Hear the soldier groan, "We'll go at it alone"
Hear the soldier groan, "We'll go at it alone"
(Photo from Arcade Fire Fan Site: Us Kids Know)
[I'm going to start posting bits of what I've been learning in my classes, in case you're interested. If my language starts sounding pretentious and annoyingly academic, please stop me.]
Here is something I'm chewing on from a book by Paul Hiebert:
What are the consequences of defining Christianity as a bounded-set?
In the West, we tend to define our realities in terms of boundaries, in terms of either/or, rather than the both/and of fuzzy-sets. Bounded-sets is a view of reality based on the Greek worldview that we have inherited.
Hiebert warns that when Christianity takes on the form of bounded-sets, we first begin classifying people as Christians “on the basis of what she or he is,” according to our own tests of orthodoxy and orthopraxy (Hiebert 1994: 115). Secondly, bounded-set Christianity sharply delineates between those who are “in” as Christians, and those who are “out,” and that, as consequence, we tend to work hard to maintain this delineation. Thirdly, this sort of Christianity views all believers as essentially the same, discrediting any sense of spiritual maturity or immaturity, and the need to learn from one another. Fourth, a heavy emphasis is placed on conversion as the defining “boundary line,” while sanctification has no place in the set. Lastly, there is an over-emphasis on the ontological reality of righteousness: the intrinsic nature of the person is of the highest importance.
(Maths photo by Akirsa)
I am writing book reviews en masse for my last class this quarter, feeling the buzz of deadlines like adrenaline in my blood. Otherwise I would've liked to be a part of this month's Synchroblog. Check out what these smart Synchro folks are saying about those in society who seem to be "The Untouchables."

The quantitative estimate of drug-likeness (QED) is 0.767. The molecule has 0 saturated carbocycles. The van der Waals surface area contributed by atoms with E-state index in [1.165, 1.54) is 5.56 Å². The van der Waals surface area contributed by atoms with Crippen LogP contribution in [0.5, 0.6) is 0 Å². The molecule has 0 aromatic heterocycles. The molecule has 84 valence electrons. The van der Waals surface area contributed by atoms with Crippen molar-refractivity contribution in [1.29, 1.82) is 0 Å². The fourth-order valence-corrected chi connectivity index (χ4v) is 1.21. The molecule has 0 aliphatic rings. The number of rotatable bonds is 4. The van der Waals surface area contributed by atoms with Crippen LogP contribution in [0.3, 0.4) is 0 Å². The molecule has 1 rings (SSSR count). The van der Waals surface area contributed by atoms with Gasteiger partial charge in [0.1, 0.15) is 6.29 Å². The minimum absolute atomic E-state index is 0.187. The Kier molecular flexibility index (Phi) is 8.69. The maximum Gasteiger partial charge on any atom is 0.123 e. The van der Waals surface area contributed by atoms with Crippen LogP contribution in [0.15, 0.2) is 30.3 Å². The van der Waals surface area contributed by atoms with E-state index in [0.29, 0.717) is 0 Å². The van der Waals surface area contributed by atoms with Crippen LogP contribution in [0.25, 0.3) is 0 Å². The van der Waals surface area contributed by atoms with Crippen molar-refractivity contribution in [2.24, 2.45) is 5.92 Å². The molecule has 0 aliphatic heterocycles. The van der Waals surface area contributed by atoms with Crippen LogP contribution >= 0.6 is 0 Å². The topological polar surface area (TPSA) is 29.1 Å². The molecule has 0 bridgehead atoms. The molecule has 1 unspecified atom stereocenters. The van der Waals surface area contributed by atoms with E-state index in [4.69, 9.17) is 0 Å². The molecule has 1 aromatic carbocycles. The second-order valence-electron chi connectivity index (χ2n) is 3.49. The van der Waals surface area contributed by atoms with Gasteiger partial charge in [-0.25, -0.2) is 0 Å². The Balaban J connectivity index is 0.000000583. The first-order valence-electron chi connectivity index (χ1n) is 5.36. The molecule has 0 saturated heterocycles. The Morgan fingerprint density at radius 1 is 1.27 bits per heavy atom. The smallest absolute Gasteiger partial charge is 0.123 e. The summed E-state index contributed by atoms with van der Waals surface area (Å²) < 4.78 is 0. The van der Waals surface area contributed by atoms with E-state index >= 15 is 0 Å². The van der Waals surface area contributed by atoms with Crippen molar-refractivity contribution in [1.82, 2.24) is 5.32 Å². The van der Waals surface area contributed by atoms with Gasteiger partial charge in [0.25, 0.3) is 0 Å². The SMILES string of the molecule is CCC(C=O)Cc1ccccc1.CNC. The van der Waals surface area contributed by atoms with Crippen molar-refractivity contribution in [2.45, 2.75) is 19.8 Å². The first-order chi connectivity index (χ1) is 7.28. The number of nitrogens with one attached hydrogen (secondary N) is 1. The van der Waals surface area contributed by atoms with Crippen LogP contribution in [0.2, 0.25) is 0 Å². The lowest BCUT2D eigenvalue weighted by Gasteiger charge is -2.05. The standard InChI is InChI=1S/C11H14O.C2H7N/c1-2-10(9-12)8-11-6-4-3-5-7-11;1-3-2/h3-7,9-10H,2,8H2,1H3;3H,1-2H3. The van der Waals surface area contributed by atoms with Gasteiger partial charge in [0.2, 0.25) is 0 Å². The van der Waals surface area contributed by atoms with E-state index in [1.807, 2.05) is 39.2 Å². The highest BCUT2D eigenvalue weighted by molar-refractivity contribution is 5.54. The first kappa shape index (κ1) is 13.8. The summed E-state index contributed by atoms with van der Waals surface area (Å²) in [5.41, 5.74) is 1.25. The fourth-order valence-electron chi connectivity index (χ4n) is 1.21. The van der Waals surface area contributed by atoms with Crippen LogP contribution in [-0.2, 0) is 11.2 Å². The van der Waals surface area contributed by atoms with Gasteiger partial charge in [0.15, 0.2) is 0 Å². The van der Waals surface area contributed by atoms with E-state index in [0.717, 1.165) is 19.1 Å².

Mike Bursell muses about Untouchables
David Fisher on Touching the Pharisees - My Untouchable People Group
Adam Gonnerman with Quickened Pen
Michael Bennet writes Nothing more than the crust life
Jeremiah at Models of church leadership and decision-making as
they apply to outreach
John Smulo talks about Christian Untouchables
Sally Coleman shares on The Untouchables
Sam Norton talks about Untouchables
Steve Hayes on Dalits and Hindutva
Sonja Andrews visits the subject here
Fernando A. Gros speaks up on Untouchability And Glocalisation
Phil Wyman throws out the Loose Lips - A "SinkroBlog"
Josh Rivera does his stuff with the
Wednesday, June 13
Well, the girls retreat was a raving success, and I laughed harder than I have in quite a long time. Elise was extraordinary with the girls, as expected. It seemed that the Spirit was a busy-one over our weekend.
I waved Elise off at the aeroporto as she is flying back to Portugal tonight. Now I'm getting a kick out of watching the flight tracker as the little plane inches across the map-lantic.
I'm just a couple weeks away from my final days of working at the church, and finally am starting to feel some grieving-type things. To be truthful, I'm terribly confused by the emotions. I haven't felt this sort of sadness in a while.